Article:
This is the third in a five-part debate series on same-sex marriage between James W. Doig and Robert P. George. It originally appeared on The Witherspoon Institute's Public Discourse. You can read Part One here and Part Two here.
Thanks for your thoughtful response to my initial comments. In your opening paragraphs, you ask that I provide a general account of what marriage is. To me, it is a continuing relationship between two individuals who commit their lives (including their sexual lives), their futures, and their fortunes to each other. The two individuals may be of opposite sexes or the same sex. If they have children-natural or adopted-that commitment extends to the children as well.
Some observers may want to extend the term marriage to other patterns of human relationships; I would not. However, I believe, as I understand you do, that some legal protections (filing joint income-tax returns, etc.) might be extended to individuals in some non-marital but stable relationships. more >>
Faith & Freedom Coalition Chairman Ralph Reed said Tuesday that North Carolina Attorney General Roy Cooper's decision to not defend the state's voter-approved constitutional amendment defining marriage as between one man and one woman violates his fiduciary responsibilities to the state's residents.
Cooper held a news conference Monday to announce that following the Fourth U.S. Circuit Court of Appeal's ruling that Virginia's same-sex marriage ban is unconstitutional, he would no longer defend against lawsuits seeking to overturn North Carolina's constitutional amendment banning same-sex marriage that was approved by a majority of voters in 2012.
"North Carolina Attorney General Roy Cooper's announcement that he no longer feels bound by the oath of his office to defend his state's marriage statute violates his solemn obligation to protect and defend the constitution and the laws of the state," Reed said in a statement shared with The Christian Post. more >>
This is the first in a five-part debate series on same-sex marriage between James W. Doig and Robert P. George. It originally appeared on The Witherspoon Institute's Public Discourse. You can read Part One here.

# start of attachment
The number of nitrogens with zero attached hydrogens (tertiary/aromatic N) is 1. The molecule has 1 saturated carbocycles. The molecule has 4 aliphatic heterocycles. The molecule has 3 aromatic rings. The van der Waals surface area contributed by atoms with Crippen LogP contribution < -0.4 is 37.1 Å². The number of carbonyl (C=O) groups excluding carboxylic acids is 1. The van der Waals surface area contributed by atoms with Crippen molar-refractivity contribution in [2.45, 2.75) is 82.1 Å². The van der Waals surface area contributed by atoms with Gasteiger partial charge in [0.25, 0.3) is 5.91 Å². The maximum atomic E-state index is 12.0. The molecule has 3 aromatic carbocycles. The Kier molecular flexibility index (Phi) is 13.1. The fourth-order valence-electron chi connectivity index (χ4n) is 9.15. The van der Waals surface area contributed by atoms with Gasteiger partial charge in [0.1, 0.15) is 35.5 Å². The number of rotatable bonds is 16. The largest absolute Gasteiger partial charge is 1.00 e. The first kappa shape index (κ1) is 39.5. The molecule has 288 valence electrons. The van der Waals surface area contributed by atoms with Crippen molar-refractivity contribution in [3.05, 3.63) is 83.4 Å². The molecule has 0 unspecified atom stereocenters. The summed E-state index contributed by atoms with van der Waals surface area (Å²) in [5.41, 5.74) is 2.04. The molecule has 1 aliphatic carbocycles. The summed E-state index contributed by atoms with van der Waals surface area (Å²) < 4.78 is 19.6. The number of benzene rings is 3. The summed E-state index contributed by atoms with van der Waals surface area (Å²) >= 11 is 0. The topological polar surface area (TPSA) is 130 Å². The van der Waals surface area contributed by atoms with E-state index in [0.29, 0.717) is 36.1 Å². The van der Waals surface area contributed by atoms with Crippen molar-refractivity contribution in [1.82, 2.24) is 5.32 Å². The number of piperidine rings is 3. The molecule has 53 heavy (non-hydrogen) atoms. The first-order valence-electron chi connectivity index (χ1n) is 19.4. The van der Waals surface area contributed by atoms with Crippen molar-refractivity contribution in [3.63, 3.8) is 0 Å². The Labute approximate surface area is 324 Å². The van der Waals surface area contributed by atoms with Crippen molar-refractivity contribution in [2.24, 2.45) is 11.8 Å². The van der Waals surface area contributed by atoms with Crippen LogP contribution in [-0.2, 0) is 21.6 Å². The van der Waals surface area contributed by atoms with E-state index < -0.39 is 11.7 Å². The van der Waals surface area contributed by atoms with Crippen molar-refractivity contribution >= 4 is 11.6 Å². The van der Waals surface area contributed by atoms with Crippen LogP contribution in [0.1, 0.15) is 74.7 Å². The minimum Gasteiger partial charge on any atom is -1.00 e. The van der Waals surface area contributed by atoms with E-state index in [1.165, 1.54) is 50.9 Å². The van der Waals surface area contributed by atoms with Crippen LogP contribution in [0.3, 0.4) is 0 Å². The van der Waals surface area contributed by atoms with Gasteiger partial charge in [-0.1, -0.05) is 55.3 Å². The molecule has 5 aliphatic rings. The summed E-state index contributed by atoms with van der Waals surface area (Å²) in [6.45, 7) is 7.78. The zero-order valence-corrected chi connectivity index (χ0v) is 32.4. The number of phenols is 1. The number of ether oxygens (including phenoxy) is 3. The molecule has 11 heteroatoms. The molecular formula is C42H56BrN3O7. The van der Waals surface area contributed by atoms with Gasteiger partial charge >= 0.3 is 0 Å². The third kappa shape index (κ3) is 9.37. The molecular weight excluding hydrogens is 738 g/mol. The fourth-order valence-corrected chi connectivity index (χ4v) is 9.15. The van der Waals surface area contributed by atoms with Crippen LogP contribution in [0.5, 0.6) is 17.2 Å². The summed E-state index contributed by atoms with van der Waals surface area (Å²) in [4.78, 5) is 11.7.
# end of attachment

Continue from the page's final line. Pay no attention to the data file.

Thanks for agreeing to this exchange about the nature and meaning of marriage. My experience with exercises like this one, conducted in a spirit of friendship and goodwill, is that they lead to deeper understanding, even if the interlocutors do not achieve agreement. more >>
DC Talk member Kevin Max appeared on the Bad Christian podcast this week where he discussed the Christian music industry, the band's origins and his public divorce.
Host's Matt, Toby and Joey inquired about his opinion on public figures asking for privacy while going through personal issues. Max went through a divorce that he's been very candid about in the past.
"If somebody is a [famous] artist, they're going to have to be ready to explore and expose who they are," said Max. "Some artists decide not to and I think that's kind of an easy way out." more >>
Virginia's amendment defining marriage as the union of one man and one woman was struck down Monday after a three-judge panel of the U.S. Court of Appeals for the Fourth Circuit in Richmond ruled 2-1 that gay couples have a constitutional right to marry that trumps state marriage laws.
A USA Today report said Monday that this is the second state ban on gay marriage to be struck down this summer. The ruling supports a district judge's decision handed down on the matter in February.
"We recognize that same-sex marriage makes some people deeply uncomfortable," noted the majority. "However, inertia and apprehension are not legitimate bases for denying same-sex couples due process and equal protection of the laws." more >>
This is the first in a five-part debate series on same-sex marriage between James W. Doig and Robert P. George. It originally appeared on The Witherspoon Institute's Public Discourse.
In thinking about the issue, "How should marriage be defined?" I want to begin with two Vermonters, Ann and Ellen, who have been together as a couple for more than thirty years. They have three children-Bert, who has graduated from college and is now married (to Maria) and working in a small business in Vermont, and Alison and Beth, who are in high school, both doing well in their academic work and excelling in soccer. One of the three is adopted, and Ann is the birth mother of the other two. more >>